--- author: slowe categories: Explanation date: 2017-11-27T12:00:00Z tags: - Writing - Blogging - Productivity title: Sample Blog Post title url: /2017/11/27/sample-blog-post-title/ ---
There are obviously a lot of different ways to automate the creation of this front-matter Continue reading
Long-time readers are probably aware that I’m a big fan of Markdown. Specifically, I prefer the MultiMarkdown variant that adds some additional extensions beyond “standard” Markdown. As such, I’ve long used Fletcher Penny’s MultiMarkdown processor (the latest version, version 6, is available on GitHub). While Fletcher offers binary builds for Windows and macOS, the Linux binary has to be compiled from source. In this post, I’ll provide the steps I followed to compile a MultiMarkdown binary for Fedora 27.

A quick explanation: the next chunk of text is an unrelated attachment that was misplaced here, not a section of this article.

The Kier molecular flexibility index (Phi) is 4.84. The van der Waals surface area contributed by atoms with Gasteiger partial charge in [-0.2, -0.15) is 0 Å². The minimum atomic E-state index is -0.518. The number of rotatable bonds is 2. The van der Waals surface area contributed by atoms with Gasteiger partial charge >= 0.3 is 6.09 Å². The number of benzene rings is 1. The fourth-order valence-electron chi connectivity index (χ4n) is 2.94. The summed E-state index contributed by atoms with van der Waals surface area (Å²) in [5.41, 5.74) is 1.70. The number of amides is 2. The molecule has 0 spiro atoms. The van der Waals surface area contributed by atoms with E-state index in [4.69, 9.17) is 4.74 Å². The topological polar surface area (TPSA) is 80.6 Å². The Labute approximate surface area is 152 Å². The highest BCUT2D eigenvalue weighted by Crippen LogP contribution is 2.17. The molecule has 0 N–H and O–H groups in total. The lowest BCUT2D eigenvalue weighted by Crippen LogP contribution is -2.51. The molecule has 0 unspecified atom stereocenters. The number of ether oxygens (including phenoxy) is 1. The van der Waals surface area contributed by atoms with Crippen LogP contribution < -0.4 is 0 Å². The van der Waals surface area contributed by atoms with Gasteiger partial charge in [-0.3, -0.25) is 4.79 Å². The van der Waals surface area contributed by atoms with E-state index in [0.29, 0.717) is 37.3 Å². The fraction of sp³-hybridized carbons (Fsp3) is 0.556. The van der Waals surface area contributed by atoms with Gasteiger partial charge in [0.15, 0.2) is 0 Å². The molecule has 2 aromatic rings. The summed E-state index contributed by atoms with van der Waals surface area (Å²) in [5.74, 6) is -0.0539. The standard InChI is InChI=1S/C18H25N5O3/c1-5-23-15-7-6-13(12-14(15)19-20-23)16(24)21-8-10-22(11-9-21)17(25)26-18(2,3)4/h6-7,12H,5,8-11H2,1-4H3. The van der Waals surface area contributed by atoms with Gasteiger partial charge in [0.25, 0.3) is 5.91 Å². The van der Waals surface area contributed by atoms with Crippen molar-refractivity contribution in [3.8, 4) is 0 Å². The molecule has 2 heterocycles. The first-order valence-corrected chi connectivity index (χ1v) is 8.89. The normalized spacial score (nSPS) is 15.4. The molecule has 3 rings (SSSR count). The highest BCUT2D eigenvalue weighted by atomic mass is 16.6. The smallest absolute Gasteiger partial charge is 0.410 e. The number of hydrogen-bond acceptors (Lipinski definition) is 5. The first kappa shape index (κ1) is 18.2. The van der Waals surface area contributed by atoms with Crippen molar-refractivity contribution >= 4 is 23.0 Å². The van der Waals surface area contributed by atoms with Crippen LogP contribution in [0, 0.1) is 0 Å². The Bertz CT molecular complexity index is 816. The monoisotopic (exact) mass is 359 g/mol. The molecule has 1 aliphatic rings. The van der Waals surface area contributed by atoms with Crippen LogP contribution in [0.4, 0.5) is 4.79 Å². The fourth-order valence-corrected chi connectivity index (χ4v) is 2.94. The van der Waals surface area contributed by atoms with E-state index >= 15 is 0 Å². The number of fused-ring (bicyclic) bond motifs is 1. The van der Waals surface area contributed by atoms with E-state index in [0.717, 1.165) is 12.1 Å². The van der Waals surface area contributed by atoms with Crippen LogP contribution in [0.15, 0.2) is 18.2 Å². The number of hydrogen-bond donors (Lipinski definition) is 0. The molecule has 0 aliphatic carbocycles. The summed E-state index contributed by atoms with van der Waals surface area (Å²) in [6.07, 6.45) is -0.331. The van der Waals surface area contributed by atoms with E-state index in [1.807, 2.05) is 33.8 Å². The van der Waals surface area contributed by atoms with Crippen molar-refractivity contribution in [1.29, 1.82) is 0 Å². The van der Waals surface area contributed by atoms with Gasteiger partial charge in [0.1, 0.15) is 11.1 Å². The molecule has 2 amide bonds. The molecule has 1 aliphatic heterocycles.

The “How to Compile” page on the MMD-6 Wiki is quite sparse, so a fair amount of trial-and-error was needed. To keep my main Fedora installation as clean as possible, I used Vagrant with the Libvirt provider to create a “build VM” based on the “fedora/27-cloud-base” box.
Once the VM was running, I installed the necessary packages to compile the source code. It turns out only the following packages were necessary:
sudo dnf install gcc make cmake gcc-c++
Then I downloaded the source code for MMD-6:
curl -LO https://github.com/fletcher/MultiMarkdown-6/archive/6.2.3.tar.gz
Unpacking the archive with
tar created a
MultiMarkdown-6-6.2.3 directory. Changing into that directory, then the instructions from the Wiki page worked as expected: